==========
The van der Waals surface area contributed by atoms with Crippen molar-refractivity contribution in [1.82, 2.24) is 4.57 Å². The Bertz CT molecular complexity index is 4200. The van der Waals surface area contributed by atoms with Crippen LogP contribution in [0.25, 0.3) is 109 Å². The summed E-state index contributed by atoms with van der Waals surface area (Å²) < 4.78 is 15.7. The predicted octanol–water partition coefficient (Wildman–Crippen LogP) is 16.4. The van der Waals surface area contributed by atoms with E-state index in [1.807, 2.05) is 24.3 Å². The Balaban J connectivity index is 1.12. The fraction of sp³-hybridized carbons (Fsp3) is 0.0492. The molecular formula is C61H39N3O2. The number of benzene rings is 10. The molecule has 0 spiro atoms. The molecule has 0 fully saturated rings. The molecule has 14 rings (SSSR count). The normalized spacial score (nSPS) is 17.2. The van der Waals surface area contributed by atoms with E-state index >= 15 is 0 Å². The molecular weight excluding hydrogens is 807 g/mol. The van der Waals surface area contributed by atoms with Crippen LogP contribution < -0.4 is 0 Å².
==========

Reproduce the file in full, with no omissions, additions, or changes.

The van der Waals surface area contributed by atoms with Crippen molar-refractivity contribution in [1.82, 2.24) is 4.57 Å². The Bertz CT molecular complexity index is 4200. The van der Waals surface area contributed by atoms with Crippen LogP contribution in [0.25, 0.3) is 109 Å². The summed E-state index contributed by atoms with van der Waals surface area (Å²) < 4.78 is 15.7. The predicted octanol–water partition coefficient (Wildman–Crippen LogP) is 16.4. The van der Waals surface area contributed by atoms with E-state index in [1.807, 2.05) is 24.3 Å². The Balaban J connectivity index is 1.12. The fraction of sp³-hybridized carbons (Fsp3) is 0.0492. The molecular formula is C61H39N3O2. The number of benzene rings is 10. The molecule has 0 spiro atoms. The molecule has 0 fully saturated rings. The molecule has 14 rings (SSSR count). The normalized spacial score (nSPS) is 17.2. The van der Waals surface area contributed by atoms with E-state index >= 15 is 0 Å². The molecular weight excluding hydrogens is 807 g/mol. The van der Waals surface area contributed by atoms with Crippen LogP contribution < -0.4 is 0 Å².